IV. Notices of appeal against the above decision were filed by the opponent (appellant 01) on 14 September 2001 and by the proprietor (appellant 02) on 1 October 2001, the required fee being paid on the respective same day.
(a) In the statement of grounds of appeal, filed together with the notice of appeal, the opponent (appellant 01) agreed with the decision under appeal that D1 represented the closest prior art and that the objective problem had to be seen in the provision of a further good process for the production of plastic lenses having good impact and abrasive resistance, whereby the use of a solvent-based primer composition and a heat curing step in the coating process of the primer layer should be avoided. However, the process of amended Claim 1 encompassed very short curing times at ambient temperatures which obviously did not result in a sufficiently partially cured primer layer to avoid dissolution by a further coating. Thus, the process of amended Claim 1 included embodiments that did not solve the technical problem. Furthermore, the process was not based on an inventive step in view of the teachings of D1 and D3, and possibly D2.
(b) In the statement of grounds of appeal, filed on 30. November 2001, the proprietor (appellant 02) argued in substance as follows:
When defining the technical problem to be solved over D1, the commercially competitive aspect of the new method should be taken into account. Thus, the problem was to provide a new process for the production of plastic lenses having good impact resistance and abrasive resistance, which avoided the use of solvent-based compositions in which the primer layer could simply be at least partially cured by air drying at ambient temperature, the method being commercially competitive with respect to that disclosed in D1. However, a skilled person, starting from D1 as the closest prior art and seeking to improve upon the method disclosed therein, would never be led to try and use Witcobond W 240, ie the aqueous polyurethane dispersion disclosed in D3, instead of the primer composition disclosed in D1, because the entire thrust of the disclosure of D1 was that the polyurethane layer should be formed in situ on the lens substrate with the application of heat. D1 even taught away from using a material that could be air dried at ambient temperature in view of the short pot life of such a coating composition. Furthermore, D1 provided absolutely no hint or suggestion whatsoever that partial curing of the primer layer before application of the subsequent hard coat might be sufficient to prevent attack of the primer layer when the hard coat is applied. Thus, there was no compelling reason or motivation for the skilled person to use Witcobond W-240 in the method of D1, especially because D3 taught that the excellent solvent resistance of Witcobond W-240 was only achievable at ambient temperature after the coating had been allowed to cure for up to two weeks. Thus, the skilled person would not expect that the combination of D1 and D3 resulted, without the application of heat, in a commercially attractive method with a reasonable timescale. Thus, Claim 1 as granted was based on an inventive step.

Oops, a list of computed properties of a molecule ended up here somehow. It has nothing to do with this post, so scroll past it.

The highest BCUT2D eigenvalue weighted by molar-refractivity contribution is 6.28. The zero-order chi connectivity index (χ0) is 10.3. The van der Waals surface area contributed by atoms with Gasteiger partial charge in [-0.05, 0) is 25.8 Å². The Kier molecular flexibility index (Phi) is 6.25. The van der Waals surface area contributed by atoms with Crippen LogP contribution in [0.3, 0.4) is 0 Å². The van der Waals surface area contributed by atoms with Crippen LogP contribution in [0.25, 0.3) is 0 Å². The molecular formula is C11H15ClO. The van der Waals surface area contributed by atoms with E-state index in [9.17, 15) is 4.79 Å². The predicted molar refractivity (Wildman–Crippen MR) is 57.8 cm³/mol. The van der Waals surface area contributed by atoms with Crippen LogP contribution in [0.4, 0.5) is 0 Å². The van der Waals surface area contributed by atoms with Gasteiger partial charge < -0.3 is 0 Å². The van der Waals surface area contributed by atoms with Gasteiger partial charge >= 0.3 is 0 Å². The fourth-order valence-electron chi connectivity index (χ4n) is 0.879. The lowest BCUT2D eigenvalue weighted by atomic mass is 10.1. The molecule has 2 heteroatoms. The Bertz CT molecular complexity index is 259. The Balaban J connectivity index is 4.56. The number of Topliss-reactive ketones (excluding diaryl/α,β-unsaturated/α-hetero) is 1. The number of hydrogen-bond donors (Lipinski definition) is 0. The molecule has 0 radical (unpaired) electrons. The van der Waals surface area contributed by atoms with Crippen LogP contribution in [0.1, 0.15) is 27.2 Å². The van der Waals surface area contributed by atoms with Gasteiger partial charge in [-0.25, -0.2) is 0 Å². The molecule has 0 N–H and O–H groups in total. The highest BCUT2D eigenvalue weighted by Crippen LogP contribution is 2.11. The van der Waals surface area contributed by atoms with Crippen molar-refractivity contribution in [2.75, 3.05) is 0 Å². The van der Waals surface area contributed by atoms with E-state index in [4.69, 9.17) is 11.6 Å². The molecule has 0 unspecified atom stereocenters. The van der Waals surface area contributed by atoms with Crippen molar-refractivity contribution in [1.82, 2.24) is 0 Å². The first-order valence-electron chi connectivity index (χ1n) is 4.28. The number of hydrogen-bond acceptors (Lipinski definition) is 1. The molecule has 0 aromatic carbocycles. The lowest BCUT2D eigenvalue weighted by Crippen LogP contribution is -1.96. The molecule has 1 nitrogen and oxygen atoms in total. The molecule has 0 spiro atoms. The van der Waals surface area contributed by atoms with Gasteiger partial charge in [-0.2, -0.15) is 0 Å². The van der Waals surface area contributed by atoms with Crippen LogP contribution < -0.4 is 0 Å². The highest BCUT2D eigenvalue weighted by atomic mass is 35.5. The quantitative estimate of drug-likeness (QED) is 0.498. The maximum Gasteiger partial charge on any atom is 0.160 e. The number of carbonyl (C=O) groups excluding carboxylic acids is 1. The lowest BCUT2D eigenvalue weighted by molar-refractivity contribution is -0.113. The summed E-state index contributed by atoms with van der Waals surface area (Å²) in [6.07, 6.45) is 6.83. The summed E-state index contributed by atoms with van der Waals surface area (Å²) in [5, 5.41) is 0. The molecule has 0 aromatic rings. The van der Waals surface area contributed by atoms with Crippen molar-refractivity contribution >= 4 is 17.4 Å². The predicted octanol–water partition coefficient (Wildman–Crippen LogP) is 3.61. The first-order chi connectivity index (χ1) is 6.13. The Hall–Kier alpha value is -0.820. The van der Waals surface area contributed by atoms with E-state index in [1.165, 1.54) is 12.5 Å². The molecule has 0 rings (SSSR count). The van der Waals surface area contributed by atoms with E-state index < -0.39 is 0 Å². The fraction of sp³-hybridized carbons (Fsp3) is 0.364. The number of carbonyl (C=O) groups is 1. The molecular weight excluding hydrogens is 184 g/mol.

V. In a letter dated 21 November 2001, the proprietor (appellant 02) contended that the opponent's appeal was not in accordance with Rule 64 EPC since the corresponding notice of appeal did not identify the name and the address of the appellant. Consequently, opponent's appeal should be rejected as inadmissible.
In response to this objection, the opponent (appellant 01) provided in a letter dated 17 December 2004, the full name and address of appellant 01.
VI. Both the proprietor (appellant 02) and the opponent (appellant 01) presented observations on the statement of grounds of appeal of the other party in their letters dated 31. January 2002 and 12 February 2002, respectively.
(a) The proprietor (appellant 02) emphasized that the disclosure of D1 specifically referred to a primer coating formed in situ from a polyol and a blocked polyisocyanate whereby the blocking agent was removed by heating. Such a process did not include a partial curing at ambient temperature. In contrast to D1, the patent in suit required the use of a polyurethane dispersion (which a person of ordinary skill understood to be made up of discrete polyurethane particles) in the formation of a coating. Such polyurethane dispersions could be film-forming at ambient temperatures.
(b) The opponent (appellant 01) pointed out that an essential feature of the invention would be a relatively short air- drying of the primer layer at ambient temperature to obtain a primer layer that was cured to a sufficient degree so that the primer layer was not attacked by the solvent contained in the subsequently applied hard coat. This essential feature did not appear, not even implicitly, in the claimed process.
VII. In a communication, issued on 7 July 2004 accompanying a summons to oral proceedings, the salient issues of the appeal were identified by the board as being firstly, the admissibility of the opponent's appeal, and secondly, the assessment of inventive step, in particular the definition of the objective technical problem.
VIII. With a letter dated 22 October 2004, the proprietor (appellant 02) filed further written submissions and two further sets of amended claims as 2nd and 3rd auxiliary requests. The proprietor (appellant 02) emphasized that an ex post facto analysis had to be avoided when assessing inventive step of the claimed process, in particular when considering the combination of D1 and D3.